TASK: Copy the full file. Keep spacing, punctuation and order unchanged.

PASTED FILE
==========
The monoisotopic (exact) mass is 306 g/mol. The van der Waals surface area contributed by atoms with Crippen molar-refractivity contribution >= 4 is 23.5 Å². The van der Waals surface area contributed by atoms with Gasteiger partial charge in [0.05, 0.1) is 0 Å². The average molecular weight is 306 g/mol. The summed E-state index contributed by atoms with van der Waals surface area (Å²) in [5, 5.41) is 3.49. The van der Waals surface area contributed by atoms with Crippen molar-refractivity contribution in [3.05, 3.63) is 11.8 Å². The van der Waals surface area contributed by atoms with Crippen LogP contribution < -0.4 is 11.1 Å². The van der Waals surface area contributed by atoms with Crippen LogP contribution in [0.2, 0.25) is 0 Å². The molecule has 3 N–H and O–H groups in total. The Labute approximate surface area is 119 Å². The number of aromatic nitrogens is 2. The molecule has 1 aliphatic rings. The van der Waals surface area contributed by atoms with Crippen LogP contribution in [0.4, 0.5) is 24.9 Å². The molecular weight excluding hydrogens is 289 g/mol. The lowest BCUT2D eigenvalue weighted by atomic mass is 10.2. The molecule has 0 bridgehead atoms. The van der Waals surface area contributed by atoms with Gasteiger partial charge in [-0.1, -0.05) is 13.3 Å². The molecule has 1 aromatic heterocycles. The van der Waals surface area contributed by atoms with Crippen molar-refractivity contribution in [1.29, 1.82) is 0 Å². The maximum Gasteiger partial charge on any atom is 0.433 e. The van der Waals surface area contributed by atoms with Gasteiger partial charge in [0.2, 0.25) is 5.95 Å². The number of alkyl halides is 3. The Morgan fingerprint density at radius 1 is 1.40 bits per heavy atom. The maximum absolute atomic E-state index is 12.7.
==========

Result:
The monoisotopic (exact) mass is 306 g/mol. The van der Waals surface area contributed by atoms with Crippen molar-refractivity contribution >= 4 is 23.5 Å². The van der Waals surface area contributed by atoms with Gasteiger partial charge in [0.05, 0.1) is 0 Å². The average molecular weight is 306 g/mol. The summed E-state index contributed by atoms with van der Waals surface area (Å²) in [5, 5.41) is 3.49. The van der Waals surface area contributed by atoms with Crippen molar-refractivity contribution in [3.05, 3.63) is 11.8 Å². The van der Waals surface area contributed by atoms with Crippen LogP contribution < -0.4 is 11.1 Å². The van der Waals surface area contributed by atoms with Crippen LogP contribution in [0.2, 0.25) is 0 Å². The molecule has 3 N–H and O–H groups in total. The Labute approximate surface area is 119 Å². The number of aromatic nitrogens is 2. The molecule has 1 aliphatic rings. The van der Waals surface area contributed by atoms with Crippen LogP contribution in [0.4, 0.5) is 24.9 Å². The molecular weight excluding hydrogens is 289 g/mol. The lowest BCUT2D eigenvalue weighted by atomic mass is 10.2. The molecule has 0 bridgehead atoms. The van der Waals surface area contributed by atoms with Gasteiger partial charge in [-0.1, -0.05) is 13.3 Å². The molecule has 1 aromatic heterocycles. The van der Waals surface area contributed by atoms with Crippen molar-refractivity contribution in [1.29, 1.82) is 0 Å². The maximum Gasteiger partial charge on any atom is 0.433 e. The van der Waals surface area contributed by atoms with Gasteiger partial charge in [0.2, 0.25) is 5.95 Å². The number of alkyl halides is 3. The Morgan fingerprint density at radius 1 is 1.40 bits per heavy atom. The maximum absolute atomic E-state index is 12.7.